A)Assume that health production is subject to diminishing returns and that each unit of health care employed entails a constant rate of iatrogenic (medically caused) disease. Would the product of health function eventually bend downward? A Briefly Explaination.
b)What evidence is there to suggest that the most of the developed countries are on the "flat of the curve" in health production? Is a typical developing country likely to be on the flat of its health production function? Briefly Discuss the differences.
c)What role did public health play in the historical decline in mortality rates?
d)Suppose you were hired as an adviser to a developing country and you were versed in the theory of production, the historical role of medicine, and the modern-day health production functions studies. Their government seeks advice on the wisdom of a relative emphasis on health and health investment versus other forms of economic investment. What would be your advice?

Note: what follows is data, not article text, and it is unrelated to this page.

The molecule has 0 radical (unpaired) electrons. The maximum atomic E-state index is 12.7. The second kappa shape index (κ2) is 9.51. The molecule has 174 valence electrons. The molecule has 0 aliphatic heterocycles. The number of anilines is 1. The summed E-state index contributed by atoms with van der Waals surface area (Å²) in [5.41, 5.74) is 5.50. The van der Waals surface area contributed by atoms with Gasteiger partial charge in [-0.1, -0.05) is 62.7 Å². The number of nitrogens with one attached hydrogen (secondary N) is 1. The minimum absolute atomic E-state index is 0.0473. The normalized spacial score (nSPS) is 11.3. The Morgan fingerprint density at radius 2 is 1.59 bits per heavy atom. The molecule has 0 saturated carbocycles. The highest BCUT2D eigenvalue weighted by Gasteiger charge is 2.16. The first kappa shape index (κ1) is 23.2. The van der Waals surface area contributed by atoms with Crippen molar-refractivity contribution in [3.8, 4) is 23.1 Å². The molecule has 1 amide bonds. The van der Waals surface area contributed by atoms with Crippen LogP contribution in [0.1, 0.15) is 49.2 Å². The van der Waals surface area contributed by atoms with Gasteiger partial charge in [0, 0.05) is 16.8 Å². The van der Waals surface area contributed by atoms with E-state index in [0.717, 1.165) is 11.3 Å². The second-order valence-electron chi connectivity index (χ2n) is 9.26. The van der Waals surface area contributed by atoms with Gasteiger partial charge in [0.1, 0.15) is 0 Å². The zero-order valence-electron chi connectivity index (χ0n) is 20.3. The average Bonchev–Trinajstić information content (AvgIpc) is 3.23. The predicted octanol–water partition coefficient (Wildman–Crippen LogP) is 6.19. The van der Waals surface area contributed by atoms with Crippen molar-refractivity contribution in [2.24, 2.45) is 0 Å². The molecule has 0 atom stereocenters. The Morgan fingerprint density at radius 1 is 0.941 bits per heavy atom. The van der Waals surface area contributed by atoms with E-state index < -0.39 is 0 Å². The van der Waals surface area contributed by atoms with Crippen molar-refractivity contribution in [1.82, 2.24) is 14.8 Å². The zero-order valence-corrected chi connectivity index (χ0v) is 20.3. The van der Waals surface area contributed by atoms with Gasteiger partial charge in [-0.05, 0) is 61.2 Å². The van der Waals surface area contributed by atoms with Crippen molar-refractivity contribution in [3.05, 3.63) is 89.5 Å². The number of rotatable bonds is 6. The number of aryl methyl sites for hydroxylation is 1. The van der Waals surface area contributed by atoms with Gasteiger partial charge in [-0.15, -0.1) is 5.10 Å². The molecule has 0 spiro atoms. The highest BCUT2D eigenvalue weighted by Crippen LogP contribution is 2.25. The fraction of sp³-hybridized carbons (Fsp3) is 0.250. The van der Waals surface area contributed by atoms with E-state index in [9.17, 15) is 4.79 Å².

e)Contrast technical and allocative efficiency. How can technical and allocative inefficiency in health care firms affect patient welfare?
f)Which of the following types of technological change in health care are likely to be cost increasing: (A) threats of malpractice suits cause physicians to order more diagnostic tests on average for a given set of patient symptoms; (B) a new computer-assisted scanning device that enables physician to take much more detailed pictures on the brain: (C) the introduction of penicillin earlier in this century; (D) greater emphasis on preventive care? ....and why?
Diminishing returns on each unit of health care consumed will result in less and less benefit in terms of the health of the population. At the same time, each unit causes increases iatrogenic disease at a constant rate. Therefore, the curve begins to bend downward when the benefit of the next unit of health care consumed is less than the damage done by the iatrogenic disease.
On the flat part of the health production function there will be no increase in longevity, or decrease in the percentage of the population suffering from disease, for each unit of health care consumed. Many developed countries are indeed seeing less and less benefit to spending more on health care. Developing countries are more likely to be in the upward sloping section of the health production function where each unit of health care spending results in a healthier population. This is because the easiest and cheapest means of increasing health, such as sanitation and vaccination, have ...
Public health and the cost of health care